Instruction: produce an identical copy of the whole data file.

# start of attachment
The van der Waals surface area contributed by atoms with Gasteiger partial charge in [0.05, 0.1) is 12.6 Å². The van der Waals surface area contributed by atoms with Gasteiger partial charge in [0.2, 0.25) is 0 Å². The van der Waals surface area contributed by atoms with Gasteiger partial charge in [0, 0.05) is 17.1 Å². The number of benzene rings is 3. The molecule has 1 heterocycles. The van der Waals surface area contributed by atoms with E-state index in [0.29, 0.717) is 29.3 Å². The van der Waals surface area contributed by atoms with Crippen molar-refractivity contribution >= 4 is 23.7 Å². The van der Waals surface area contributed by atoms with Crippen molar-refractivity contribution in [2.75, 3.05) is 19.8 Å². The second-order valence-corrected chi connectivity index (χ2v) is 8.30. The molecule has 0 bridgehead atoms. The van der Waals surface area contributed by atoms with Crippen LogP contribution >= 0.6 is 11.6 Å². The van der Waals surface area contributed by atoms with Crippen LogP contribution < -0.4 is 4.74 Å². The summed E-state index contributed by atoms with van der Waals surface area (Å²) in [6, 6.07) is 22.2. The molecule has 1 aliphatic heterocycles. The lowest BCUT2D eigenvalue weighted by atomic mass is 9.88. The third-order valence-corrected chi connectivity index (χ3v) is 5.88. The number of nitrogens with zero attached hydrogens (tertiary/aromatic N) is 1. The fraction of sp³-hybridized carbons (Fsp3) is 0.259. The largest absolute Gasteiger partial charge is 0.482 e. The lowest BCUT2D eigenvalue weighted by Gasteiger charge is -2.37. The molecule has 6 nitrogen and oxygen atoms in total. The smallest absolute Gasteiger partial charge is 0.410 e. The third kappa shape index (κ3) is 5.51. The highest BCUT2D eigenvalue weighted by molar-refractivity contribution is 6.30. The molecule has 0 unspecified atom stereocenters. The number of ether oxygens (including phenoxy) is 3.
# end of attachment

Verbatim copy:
The van der Waals surface area contributed by atoms with Gasteiger partial charge in [0.05, 0.1) is 12.6 Å². The van der Waals surface area contributed by atoms with Gasteiger partial charge in [0.2, 0.25) is 0 Å². The van der Waals surface area contributed by atoms with Gasteiger partial charge in [0, 0.05) is 17.1 Å². The number of benzene rings is 3. The molecule has 1 heterocycles. The van der Waals surface area contributed by atoms with E-state index in [0.29, 0.717) is 29.3 Å². The van der Waals surface area contributed by atoms with Crippen molar-refractivity contribution >= 4 is 23.7 Å². The van der Waals surface area contributed by atoms with Crippen molar-refractivity contribution in [2.75, 3.05) is 19.8 Å². The second-order valence-corrected chi connectivity index (χ2v) is 8.30. The molecule has 0 bridgehead atoms. The van der Waals surface area contributed by atoms with Crippen LogP contribution >= 0.6 is 11.6 Å². The van der Waals surface area contributed by atoms with Crippen LogP contribution < -0.4 is 4.74 Å². The summed E-state index contributed by atoms with van der Waals surface area (Å²) in [6, 6.07) is 22.2. The molecule has 1 aliphatic heterocycles. The lowest BCUT2D eigenvalue weighted by atomic mass is 9.88. The third-order valence-corrected chi connectivity index (χ3v) is 5.88. The number of nitrogens with zero attached hydrogens (tertiary/aromatic N) is 1. The fraction of sp³-hybridized carbons (Fsp3) is 0.259. The largest absolute Gasteiger partial charge is 0.482 e. The lowest BCUT2D eigenvalue weighted by Gasteiger charge is -2.37. The molecule has 6 nitrogen and oxygen atoms in total. The smallest absolute Gasteiger partial charge is 0.410 e. The third kappa shape index (κ3) is 5.51. The highest BCUT2D eigenvalue weighted by molar-refractivity contribution is 6.30. The molecule has 0 unspecified atom stereocenters. The number of ether oxygens (including phenoxy) is 3.